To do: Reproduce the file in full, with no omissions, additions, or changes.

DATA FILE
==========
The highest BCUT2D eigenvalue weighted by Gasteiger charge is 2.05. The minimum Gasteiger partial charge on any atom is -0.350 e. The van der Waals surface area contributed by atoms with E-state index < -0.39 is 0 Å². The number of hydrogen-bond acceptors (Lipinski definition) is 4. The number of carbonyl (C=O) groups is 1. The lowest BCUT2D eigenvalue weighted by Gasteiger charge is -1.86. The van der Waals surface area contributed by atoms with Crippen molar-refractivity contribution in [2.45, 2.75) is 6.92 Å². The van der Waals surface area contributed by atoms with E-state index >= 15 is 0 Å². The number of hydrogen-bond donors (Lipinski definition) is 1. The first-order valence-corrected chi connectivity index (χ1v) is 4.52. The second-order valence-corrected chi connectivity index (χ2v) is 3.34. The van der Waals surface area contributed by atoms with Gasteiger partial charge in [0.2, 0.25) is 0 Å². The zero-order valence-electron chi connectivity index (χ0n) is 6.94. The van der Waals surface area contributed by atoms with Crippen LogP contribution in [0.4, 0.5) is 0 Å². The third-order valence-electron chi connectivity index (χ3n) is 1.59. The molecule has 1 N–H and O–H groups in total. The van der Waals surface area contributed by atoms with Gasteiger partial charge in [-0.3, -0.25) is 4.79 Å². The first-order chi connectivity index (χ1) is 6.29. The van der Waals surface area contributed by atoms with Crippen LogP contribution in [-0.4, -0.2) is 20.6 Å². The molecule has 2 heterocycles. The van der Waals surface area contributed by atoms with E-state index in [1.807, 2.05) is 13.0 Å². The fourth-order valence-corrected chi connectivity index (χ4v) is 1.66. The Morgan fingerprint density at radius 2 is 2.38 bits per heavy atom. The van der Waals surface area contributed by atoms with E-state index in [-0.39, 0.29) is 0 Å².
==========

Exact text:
The highest BCUT2D eigenvalue weighted by Gasteiger charge is 2.05. The minimum Gasteiger partial charge on any atom is -0.350 e. The van der Waals surface area contributed by atoms with E-state index < -0.39 is 0 Å². The number of hydrogen-bond acceptors (Lipinski definition) is 4. The number of carbonyl (C=O) groups is 1. The lowest BCUT2D eigenvalue weighted by Gasteiger charge is -1.86. The van der Waals surface area contributed by atoms with Crippen molar-refractivity contribution in [2.45, 2.75) is 6.92 Å². The van der Waals surface area contributed by atoms with E-state index >= 15 is 0 Å². The number of hydrogen-bond donors (Lipinski definition) is 1. The first-order valence-corrected chi connectivity index (χ1v) is 4.52. The second-order valence-corrected chi connectivity index (χ2v) is 3.34. The van der Waals surface area contributed by atoms with Gasteiger partial charge in [0.2, 0.25) is 0 Å². The zero-order valence-electron chi connectivity index (χ0n) is 6.94. The van der Waals surface area contributed by atoms with Crippen LogP contribution in [0.4, 0.5) is 0 Å². The third-order valence-electron chi connectivity index (χ3n) is 1.59. The molecule has 1 N–H and O–H groups in total. The van der Waals surface area contributed by atoms with Gasteiger partial charge in [-0.3, -0.25) is 4.79 Å². The first-order chi connectivity index (χ1) is 6.29. The van der Waals surface area contributed by atoms with Crippen LogP contribution in [-0.4, -0.2) is 20.6 Å². The molecule has 2 heterocycles. The van der Waals surface area contributed by atoms with E-state index in [1.807, 2.05) is 13.0 Å². The fourth-order valence-corrected chi connectivity index (χ4v) is 1.66. The Morgan fingerprint density at radius 2 is 2.38 bits per heavy atom. The van der Waals surface area contributed by atoms with E-state index in [-0.39, 0.29) is 0 Å².